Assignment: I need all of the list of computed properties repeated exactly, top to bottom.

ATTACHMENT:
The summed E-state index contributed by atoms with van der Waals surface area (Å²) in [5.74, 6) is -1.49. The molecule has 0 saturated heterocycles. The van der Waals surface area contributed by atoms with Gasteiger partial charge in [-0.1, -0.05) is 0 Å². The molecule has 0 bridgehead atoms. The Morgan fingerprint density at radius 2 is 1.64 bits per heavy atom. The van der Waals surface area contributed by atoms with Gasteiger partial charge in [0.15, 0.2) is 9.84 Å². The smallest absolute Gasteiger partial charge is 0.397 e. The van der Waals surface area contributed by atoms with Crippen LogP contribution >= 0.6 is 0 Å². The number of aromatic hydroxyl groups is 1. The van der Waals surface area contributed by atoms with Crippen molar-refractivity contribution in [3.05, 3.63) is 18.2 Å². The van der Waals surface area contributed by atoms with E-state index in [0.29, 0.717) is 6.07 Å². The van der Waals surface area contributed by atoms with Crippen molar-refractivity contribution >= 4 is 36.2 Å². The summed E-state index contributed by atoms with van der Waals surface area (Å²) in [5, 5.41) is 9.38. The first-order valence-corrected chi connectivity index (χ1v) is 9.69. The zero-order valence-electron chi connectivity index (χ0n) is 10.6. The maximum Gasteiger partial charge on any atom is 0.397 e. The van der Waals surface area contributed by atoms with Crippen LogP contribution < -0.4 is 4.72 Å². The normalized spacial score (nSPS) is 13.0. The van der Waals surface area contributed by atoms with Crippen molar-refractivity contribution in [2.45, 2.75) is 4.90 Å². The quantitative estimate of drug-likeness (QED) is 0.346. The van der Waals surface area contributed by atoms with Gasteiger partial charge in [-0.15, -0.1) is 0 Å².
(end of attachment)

The summed E-state index contributed by atoms with van der Waals surface area (Å²) in [5.74, 6) is -1.49. The molecule has 0 saturated heterocycles. The van der Waals surface area contributed by atoms with Gasteiger partial charge in [-0.1, -0.05) is 0 Å². The molecule has 0 bridgehead atoms. The Morgan fingerprint density at radius 2 is 1.64 bits per heavy atom. The van der Waals surface area contributed by atoms with Gasteiger partial charge in [0.15, 0.2) is 9.84 Å². The smallest absolute Gasteiger partial charge is 0.397 e. The van der Waals surface area contributed by atoms with Crippen LogP contribution >= 0.6 is 0 Å². The number of aromatic hydroxyl groups is 1. The van der Waals surface area contributed by atoms with Crippen molar-refractivity contribution in [3.05, 3.63) is 18.2 Å². The van der Waals surface area contributed by atoms with E-state index in [0.29, 0.717) is 6.07 Å². The van der Waals surface area contributed by atoms with Crippen molar-refractivity contribution >= 4 is 36.2 Å². The summed E-state index contributed by atoms with van der Waals surface area (Å²) in [5, 5.41) is 9.38. The first-order valence-corrected chi connectivity index (χ1v) is 9.69. The zero-order valence-electron chi connectivity index (χ0n) is 10.6. The maximum Gasteiger partial charge on any atom is 0.397 e. The van der Waals surface area contributed by atoms with Crippen LogP contribution < -0.4 is 4.72 Å². The normalized spacial score (nSPS) is 13.0. The van der Waals surface area contributed by atoms with Crippen molar-refractivity contribution in [2.45, 2.75) is 4.90 Å². The quantitative estimate of drug-likeness (QED) is 0.346. The van der Waals surface area contributed by atoms with Gasteiger partial charge in [-0.15, -0.1) is 0 Å².